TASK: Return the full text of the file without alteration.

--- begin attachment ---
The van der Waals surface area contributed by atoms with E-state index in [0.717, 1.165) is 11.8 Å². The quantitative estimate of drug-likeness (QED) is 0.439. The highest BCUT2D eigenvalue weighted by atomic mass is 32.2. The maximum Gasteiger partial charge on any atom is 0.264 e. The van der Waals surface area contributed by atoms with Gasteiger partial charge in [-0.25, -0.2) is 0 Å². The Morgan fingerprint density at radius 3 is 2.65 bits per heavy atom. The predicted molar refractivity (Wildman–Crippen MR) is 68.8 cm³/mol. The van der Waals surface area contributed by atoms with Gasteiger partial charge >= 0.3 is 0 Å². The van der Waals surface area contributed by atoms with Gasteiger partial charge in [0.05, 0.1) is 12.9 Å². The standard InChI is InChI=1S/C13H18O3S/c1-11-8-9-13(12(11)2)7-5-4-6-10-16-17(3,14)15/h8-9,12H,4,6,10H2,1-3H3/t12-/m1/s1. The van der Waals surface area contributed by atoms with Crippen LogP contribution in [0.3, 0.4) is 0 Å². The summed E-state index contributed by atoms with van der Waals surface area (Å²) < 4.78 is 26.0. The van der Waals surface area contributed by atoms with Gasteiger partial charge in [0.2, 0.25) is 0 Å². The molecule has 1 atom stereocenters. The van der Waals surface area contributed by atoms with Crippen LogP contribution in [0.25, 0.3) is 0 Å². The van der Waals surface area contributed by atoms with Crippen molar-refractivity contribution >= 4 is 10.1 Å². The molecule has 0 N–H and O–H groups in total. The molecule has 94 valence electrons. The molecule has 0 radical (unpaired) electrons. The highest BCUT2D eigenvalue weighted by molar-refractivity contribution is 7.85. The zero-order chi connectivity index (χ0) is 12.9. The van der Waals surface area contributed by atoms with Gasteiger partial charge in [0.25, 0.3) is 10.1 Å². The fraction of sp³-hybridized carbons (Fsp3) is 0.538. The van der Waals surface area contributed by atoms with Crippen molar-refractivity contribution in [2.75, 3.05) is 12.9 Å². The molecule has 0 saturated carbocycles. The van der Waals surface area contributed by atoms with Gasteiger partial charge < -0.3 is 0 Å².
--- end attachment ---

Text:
The van der Waals surface area contributed by atoms with E-state index in [0.717, 1.165) is 11.8 Å². The quantitative estimate of drug-likeness (QED) is 0.439. The highest BCUT2D eigenvalue weighted by atomic mass is 32.2. The maximum Gasteiger partial charge on any atom is 0.264 e. The van der Waals surface area contributed by atoms with Gasteiger partial charge in [-0.25, -0.2) is 0 Å². The Morgan fingerprint density at radius 3 is 2.65 bits per heavy atom. The predicted molar refractivity (Wildman–Crippen MR) is 68.8 cm³/mol. The van der Waals surface area contributed by atoms with Gasteiger partial charge >= 0.3 is 0 Å². The van der Waals surface area contributed by atoms with Gasteiger partial charge in [0.05, 0.1) is 12.9 Å². The standard InChI is InChI=1S/C13H18O3S/c1-11-8-9-13(12(11)2)7-5-4-6-10-16-17(3,14)15/h8-9,12H,4,6,10H2,1-3H3/t12-/m1/s1. The van der Waals surface area contributed by atoms with Crippen LogP contribution in [0.3, 0.4) is 0 Å². The summed E-state index contributed by atoms with van der Waals surface area (Å²) < 4.78 is 26.0. The van der Waals surface area contributed by atoms with Gasteiger partial charge in [0.2, 0.25) is 0 Å². The molecule has 1 atom stereocenters. The van der Waals surface area contributed by atoms with Crippen LogP contribution in [0.25, 0.3) is 0 Å². The van der Waals surface area contributed by atoms with Crippen molar-refractivity contribution >= 4 is 10.1 Å². The molecule has 0 N–H and O–H groups in total. The molecule has 94 valence electrons. The molecule has 0 radical (unpaired) electrons. The highest BCUT2D eigenvalue weighted by molar-refractivity contribution is 7.85. The zero-order chi connectivity index (χ0) is 12.9. The van der Waals surface area contributed by atoms with Gasteiger partial charge in [0.25, 0.3) is 10.1 Å². The fraction of sp³-hybridized carbons (Fsp3) is 0.538. The van der Waals surface area contributed by atoms with Crippen molar-refractivity contribution in [2.75, 3.05) is 12.9 Å². The molecule has 0 saturated carbocycles. The van der Waals surface area contributed by atoms with Gasteiger partial charge < -0.3 is 0 Å².